The red shutter button is on the front of the Polaroid I-2 in pretty much the spot you’d expect it to be. I pressed halfway to focus on my subject and then moved the camera to frame my subject. Once I fully pressed the shutter button, the camera mechanically spit out a single Polaroid picture. It starts as a blank blue canvas and over the course of between 10 and 15 minutes resolves into a shockingly crisp and lovely square photo.
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You can use either the slower, old-school SX-70 film (just 100 ISO) or the slightly more modern 600 ISO film that works with Polaroid’s later instant camera models. The ability to support both film types in one instant camera is a first for Polaroid. Unlike the old Polaroid instant cameras that were all powered by batteries in their disposable film packs, the I-2 is a USB-C rechargeable camera. Otherwise, Smolokowitz told me, there’d be “millions of batteries in landfills,”
Impossible (now Polaroid) has spent more than a decade reworking and refining the chemical makeup that allows the photo-sensitive paper to develop outside the camera, in daylight. What most people don’t remember is that the earliest SX-70 instant film was terrible, with photos crumbling just months after development. There were refinements back then but Polaroid’s recent work has been even more extensive, tapping third-party film companies like Agfa to help them simplify the chemistry for mass production.
There’s a built-in flash, which Polaroid has chosen to keep somewhat underpowered so as not to blow out photos. But this camera also includes a flash sync port in the back, which means you can connect it to a transmitter that controls a larger external bounce flash for more professional-looking photos.
Built into the camera is the ability to shoot multiple exposures (up to three) on a single photo. There are settings to adjust each exposure by one or two stops to create some lovely, layered, and artistic images.
Suffice to say, this is not your grandad’s (or my dad’s) SX-70 and the intention is quite different. While Polaroid cameras were virtually the only way to get instant photos in the 1970s, “now,” said Smolokowski, “it’s not nearly the most instant. You have a phone that is free and instantly shared.” The new Polaroid is not about timing but context and meaning.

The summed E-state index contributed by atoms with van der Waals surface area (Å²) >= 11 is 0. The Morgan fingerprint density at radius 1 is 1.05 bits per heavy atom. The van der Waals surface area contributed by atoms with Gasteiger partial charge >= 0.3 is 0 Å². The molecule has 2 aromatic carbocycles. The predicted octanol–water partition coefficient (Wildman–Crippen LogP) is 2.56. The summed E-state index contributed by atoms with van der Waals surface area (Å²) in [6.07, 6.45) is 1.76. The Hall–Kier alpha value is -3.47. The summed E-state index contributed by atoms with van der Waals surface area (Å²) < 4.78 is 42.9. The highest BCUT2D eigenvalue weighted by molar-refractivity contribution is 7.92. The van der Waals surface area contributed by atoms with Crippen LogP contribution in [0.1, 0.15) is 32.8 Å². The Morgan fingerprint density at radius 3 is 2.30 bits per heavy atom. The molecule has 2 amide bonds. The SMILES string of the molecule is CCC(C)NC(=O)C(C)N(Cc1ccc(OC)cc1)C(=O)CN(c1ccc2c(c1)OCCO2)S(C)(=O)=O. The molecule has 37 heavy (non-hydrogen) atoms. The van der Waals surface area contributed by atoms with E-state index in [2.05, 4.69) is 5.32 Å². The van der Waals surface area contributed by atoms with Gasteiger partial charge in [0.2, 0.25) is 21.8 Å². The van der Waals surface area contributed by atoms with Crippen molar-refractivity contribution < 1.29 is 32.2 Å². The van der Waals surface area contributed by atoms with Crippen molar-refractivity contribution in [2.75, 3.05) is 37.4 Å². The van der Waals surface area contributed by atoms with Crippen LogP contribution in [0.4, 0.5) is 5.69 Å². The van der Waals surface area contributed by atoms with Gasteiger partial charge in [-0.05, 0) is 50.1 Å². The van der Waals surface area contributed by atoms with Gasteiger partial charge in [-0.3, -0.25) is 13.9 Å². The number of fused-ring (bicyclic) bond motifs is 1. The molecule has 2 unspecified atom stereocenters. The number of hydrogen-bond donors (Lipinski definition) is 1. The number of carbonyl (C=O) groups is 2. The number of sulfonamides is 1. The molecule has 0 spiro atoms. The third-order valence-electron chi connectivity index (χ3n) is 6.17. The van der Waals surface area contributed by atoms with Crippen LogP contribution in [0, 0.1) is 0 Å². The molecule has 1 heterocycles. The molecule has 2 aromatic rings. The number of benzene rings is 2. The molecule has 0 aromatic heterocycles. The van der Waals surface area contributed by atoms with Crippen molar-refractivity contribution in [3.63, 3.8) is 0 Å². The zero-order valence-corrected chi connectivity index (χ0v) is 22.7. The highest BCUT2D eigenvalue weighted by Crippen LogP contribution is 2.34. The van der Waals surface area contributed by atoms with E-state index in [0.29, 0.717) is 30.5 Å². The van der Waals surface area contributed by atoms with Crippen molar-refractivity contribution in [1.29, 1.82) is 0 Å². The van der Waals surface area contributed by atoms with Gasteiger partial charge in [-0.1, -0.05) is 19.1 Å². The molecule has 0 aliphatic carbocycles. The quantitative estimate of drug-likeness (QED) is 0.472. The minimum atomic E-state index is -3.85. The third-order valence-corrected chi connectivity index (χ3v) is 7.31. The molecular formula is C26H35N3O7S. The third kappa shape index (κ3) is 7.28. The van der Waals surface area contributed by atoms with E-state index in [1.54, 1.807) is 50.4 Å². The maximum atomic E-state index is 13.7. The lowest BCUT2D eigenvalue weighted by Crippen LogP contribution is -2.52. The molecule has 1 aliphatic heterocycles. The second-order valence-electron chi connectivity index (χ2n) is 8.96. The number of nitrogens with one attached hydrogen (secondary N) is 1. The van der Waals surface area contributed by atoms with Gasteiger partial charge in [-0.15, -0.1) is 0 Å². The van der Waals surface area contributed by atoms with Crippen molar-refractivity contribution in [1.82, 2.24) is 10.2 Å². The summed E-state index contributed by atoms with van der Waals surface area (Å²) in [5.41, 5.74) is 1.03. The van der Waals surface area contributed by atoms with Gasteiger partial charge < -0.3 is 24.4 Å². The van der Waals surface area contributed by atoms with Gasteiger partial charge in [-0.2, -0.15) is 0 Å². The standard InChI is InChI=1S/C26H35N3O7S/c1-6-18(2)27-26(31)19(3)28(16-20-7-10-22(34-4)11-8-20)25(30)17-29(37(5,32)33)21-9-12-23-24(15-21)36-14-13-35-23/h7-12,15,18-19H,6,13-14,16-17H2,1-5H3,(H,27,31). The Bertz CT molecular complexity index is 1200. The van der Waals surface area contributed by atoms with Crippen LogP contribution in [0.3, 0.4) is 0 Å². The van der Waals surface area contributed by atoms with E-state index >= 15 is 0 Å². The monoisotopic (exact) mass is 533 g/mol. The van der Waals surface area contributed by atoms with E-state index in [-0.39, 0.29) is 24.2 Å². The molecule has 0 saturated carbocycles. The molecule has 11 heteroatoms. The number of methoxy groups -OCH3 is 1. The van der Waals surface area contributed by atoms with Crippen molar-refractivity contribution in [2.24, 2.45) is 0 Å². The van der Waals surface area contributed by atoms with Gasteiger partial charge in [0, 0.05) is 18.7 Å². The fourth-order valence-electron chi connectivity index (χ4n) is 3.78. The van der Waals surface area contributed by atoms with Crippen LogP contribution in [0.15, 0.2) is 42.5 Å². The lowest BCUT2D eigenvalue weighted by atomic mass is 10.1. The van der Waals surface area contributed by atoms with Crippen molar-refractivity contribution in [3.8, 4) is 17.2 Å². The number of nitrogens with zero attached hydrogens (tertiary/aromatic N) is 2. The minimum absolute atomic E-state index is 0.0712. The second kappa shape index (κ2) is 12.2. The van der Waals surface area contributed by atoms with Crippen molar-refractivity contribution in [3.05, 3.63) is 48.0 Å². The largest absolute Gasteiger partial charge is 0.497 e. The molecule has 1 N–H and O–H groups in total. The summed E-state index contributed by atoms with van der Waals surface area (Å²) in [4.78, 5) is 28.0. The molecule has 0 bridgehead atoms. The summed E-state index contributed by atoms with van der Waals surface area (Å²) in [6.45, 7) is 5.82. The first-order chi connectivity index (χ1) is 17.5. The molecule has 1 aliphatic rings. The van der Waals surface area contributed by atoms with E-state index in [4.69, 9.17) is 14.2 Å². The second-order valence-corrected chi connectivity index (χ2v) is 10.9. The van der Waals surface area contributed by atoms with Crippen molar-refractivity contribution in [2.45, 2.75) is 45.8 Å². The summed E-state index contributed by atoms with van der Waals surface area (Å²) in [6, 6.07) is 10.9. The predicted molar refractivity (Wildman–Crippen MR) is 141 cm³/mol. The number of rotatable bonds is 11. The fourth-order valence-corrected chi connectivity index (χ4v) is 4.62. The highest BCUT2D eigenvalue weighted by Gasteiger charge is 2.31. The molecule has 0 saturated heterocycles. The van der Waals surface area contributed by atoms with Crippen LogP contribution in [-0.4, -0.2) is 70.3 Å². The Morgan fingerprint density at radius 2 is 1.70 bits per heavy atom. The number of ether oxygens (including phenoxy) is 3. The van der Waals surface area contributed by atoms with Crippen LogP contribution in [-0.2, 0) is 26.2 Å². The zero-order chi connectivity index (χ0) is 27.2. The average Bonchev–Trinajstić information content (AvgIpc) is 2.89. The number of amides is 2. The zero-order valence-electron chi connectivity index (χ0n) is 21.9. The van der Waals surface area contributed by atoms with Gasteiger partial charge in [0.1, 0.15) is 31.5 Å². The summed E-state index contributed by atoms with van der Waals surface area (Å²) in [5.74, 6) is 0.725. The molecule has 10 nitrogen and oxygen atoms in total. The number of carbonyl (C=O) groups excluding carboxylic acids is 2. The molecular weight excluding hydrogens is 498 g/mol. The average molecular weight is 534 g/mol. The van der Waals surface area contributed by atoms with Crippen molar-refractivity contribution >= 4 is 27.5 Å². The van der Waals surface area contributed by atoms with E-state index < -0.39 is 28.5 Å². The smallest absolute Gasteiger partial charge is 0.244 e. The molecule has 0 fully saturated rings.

The Polaroid I-2 ships September 7 (available in black only at polaroid.com and some retailers) and it’ll come with a strap and carrying case but no film (which costs $16.99 for an 8-shot pack). There is an app that will let you control the camera, but it is not necessary. And the camera will get firmware updates that may enhance its capabilities.
I asked Smolokowski how he felt about the surge in nostalgia tech interest and what it might mean for Polaroid and this camera.
“People are looking for interesting experiences outside their smartphone and there’s not much of that. That’s why analog holds such a special place, and it’s only gotten stronger.”
The romance of holding a Polaroid photo or handing it to family and friends is undeniable and there is clearly an interest (on TikTok, at least) in a return to simpler technology (or even tech-free times). The Polaroid I-2 is the middle ground, enjoying the benefits of 21st-Century smarts and image chemistry, while still holding onto almost all that made the very first SX-70 and even the Polaroid 600 special.